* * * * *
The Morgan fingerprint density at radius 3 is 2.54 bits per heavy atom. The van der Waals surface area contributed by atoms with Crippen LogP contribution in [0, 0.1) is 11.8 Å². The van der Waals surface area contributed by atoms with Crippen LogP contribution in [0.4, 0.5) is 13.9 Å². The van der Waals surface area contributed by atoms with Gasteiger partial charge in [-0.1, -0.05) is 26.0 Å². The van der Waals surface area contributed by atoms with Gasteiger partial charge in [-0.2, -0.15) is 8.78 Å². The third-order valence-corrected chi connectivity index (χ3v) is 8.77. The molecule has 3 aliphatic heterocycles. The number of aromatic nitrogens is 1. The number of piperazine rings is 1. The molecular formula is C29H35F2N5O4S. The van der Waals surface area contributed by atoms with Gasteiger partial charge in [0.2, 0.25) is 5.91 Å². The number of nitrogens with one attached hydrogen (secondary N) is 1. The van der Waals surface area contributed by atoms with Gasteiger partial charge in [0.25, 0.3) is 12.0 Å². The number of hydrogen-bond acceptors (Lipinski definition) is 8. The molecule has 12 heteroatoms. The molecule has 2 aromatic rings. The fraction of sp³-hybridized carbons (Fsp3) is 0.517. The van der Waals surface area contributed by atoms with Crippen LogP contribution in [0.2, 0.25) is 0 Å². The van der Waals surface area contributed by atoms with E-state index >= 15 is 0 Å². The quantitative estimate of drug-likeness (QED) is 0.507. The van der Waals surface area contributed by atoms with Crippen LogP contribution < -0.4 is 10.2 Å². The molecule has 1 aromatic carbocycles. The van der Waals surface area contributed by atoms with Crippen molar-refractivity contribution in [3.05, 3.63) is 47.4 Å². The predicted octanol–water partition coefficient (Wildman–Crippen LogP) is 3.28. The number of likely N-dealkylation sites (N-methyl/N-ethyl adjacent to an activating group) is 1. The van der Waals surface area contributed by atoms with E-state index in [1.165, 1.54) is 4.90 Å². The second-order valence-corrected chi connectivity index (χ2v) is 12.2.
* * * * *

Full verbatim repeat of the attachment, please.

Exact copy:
The Morgan fingerprint density at radius 3 is 2.54 bits per heavy atom. The van der Waals surface area contributed by atoms with Crippen LogP contribution in [0, 0.1) is 11.8 Å². The van der Waals surface area contributed by atoms with Crippen LogP contribution in [0.4, 0.5) is 13.9 Å². The van der Waals surface area contributed by atoms with Gasteiger partial charge in [-0.1, -0.05) is 26.0 Å². The van der Waals surface area contributed by atoms with Gasteiger partial charge in [-0.2, -0.15) is 8.78 Å². The third-order valence-corrected chi connectivity index (χ3v) is 8.77. The molecule has 3 aliphatic heterocycles. The number of aromatic nitrogens is 1. The number of piperazine rings is 1. The molecular formula is C29H35F2N5O4S. The van der Waals surface area contributed by atoms with Gasteiger partial charge in [0.2, 0.25) is 5.91 Å². The number of nitrogens with one attached hydrogen (secondary N) is 1. The van der Waals surface area contributed by atoms with Gasteiger partial charge in [0.25, 0.3) is 12.0 Å². The number of hydrogen-bond acceptors (Lipinski definition) is 8. The molecule has 12 heteroatoms. The molecule has 2 aromatic rings. The fraction of sp³-hybridized carbons (Fsp3) is 0.517. The van der Waals surface area contributed by atoms with Crippen LogP contribution in [0.2, 0.25) is 0 Å². The van der Waals surface area contributed by atoms with E-state index >= 15 is 0 Å². The quantitative estimate of drug-likeness (QED) is 0.507. The van der Waals surface area contributed by atoms with Crippen LogP contribution < -0.4 is 10.2 Å². The molecule has 1 aromatic carbocycles. The van der Waals surface area contributed by atoms with Crippen molar-refractivity contribution in [3.05, 3.63) is 47.4 Å². The predicted octanol–water partition coefficient (Wildman–Crippen LogP) is 3.28. The number of likely N-dealkylation sites (N-methyl/N-ethyl adjacent to an activating group) is 1. The van der Waals surface area contributed by atoms with E-state index in [1.165, 1.54) is 4.90 Å². The second-order valence-corrected chi connectivity index (χ2v) is 12.2.